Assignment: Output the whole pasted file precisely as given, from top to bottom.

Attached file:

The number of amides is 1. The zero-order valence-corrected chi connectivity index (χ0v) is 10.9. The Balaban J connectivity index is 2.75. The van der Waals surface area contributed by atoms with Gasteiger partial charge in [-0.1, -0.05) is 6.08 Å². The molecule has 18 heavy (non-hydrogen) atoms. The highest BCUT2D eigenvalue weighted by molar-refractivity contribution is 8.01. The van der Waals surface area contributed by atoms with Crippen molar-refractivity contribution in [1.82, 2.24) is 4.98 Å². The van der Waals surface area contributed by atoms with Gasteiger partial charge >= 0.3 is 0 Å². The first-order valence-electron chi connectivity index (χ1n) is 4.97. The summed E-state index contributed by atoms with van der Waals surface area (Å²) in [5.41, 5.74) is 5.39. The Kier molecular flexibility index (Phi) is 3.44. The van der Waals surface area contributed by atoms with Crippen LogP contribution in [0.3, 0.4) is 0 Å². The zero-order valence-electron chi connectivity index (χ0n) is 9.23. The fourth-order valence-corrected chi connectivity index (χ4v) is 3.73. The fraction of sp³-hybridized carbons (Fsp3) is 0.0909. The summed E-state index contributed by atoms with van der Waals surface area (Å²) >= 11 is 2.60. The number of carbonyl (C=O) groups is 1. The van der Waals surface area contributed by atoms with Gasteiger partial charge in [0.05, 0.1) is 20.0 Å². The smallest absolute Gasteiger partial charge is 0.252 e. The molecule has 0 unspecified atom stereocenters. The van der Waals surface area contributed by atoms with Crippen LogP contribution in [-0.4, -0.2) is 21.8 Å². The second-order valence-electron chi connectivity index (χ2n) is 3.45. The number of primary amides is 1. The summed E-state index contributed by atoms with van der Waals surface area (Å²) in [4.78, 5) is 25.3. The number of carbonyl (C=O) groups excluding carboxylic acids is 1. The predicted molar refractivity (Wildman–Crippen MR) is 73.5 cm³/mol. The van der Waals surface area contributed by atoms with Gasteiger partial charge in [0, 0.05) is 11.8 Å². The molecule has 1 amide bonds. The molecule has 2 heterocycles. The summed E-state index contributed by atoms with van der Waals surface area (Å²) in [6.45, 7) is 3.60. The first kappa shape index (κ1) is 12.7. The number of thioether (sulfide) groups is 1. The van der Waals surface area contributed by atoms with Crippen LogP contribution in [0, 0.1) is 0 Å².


The number of amides is 1. The zero-order valence-corrected chi connectivity index (χ0v) is 10.9. The Balaban J connectivity index is 2.75. The van der Waals surface area contributed by atoms with Gasteiger partial charge in [-0.1, -0.05) is 6.08 Å². The molecule has 18 heavy (non-hydrogen) atoms. The highest BCUT2D eigenvalue weighted by molar-refractivity contribution is 8.01. The van der Waals surface area contributed by atoms with Crippen molar-refractivity contribution in [1.82, 2.24) is 4.98 Å². The van der Waals surface area contributed by atoms with Gasteiger partial charge >= 0.3 is 0 Å². The first-order valence-electron chi connectivity index (χ1n) is 4.97. The summed E-state index contributed by atoms with van der Waals surface area (Å²) in [5.41, 5.74) is 5.39. The Kier molecular flexibility index (Phi) is 3.44. The van der Waals surface area contributed by atoms with Crippen LogP contribution in [0.3, 0.4) is 0 Å². The zero-order valence-electron chi connectivity index (χ0n) is 9.23. The fourth-order valence-corrected chi connectivity index (χ4v) is 3.73. The fraction of sp³-hybridized carbons (Fsp3) is 0.0909. The summed E-state index contributed by atoms with van der Waals surface area (Å²) >= 11 is 2.60. The number of carbonyl (C=O) groups is 1. The van der Waals surface area contributed by atoms with Gasteiger partial charge in [0.05, 0.1) is 20.0 Å². The smallest absolute Gasteiger partial charge is 0.252 e. The molecule has 0 unspecified atom stereocenters. The van der Waals surface area contributed by atoms with Crippen LogP contribution in [-0.4, -0.2) is 21.8 Å². The second-order valence-electron chi connectivity index (χ2n) is 3.45. The number of primary amides is 1. The summed E-state index contributed by atoms with van der Waals surface area (Å²) in [4.78, 5) is 25.3. The number of carbonyl (C=O) groups excluding carboxylic acids is 1. The predicted molar refractivity (Wildman–Crippen MR) is 73.5 cm³/mol. The van der Waals surface area contributed by atoms with Gasteiger partial charge in [0, 0.05) is 11.8 Å². The molecule has 1 amide bonds. The molecule has 2 heterocycles. The summed E-state index contributed by atoms with van der Waals surface area (Å²) in [6.45, 7) is 3.60. The first kappa shape index (κ1) is 12.7. The number of thioether (sulfide) groups is 1. The van der Waals surface area contributed by atoms with Crippen LogP contribution in [0, 0.1) is 0 Å².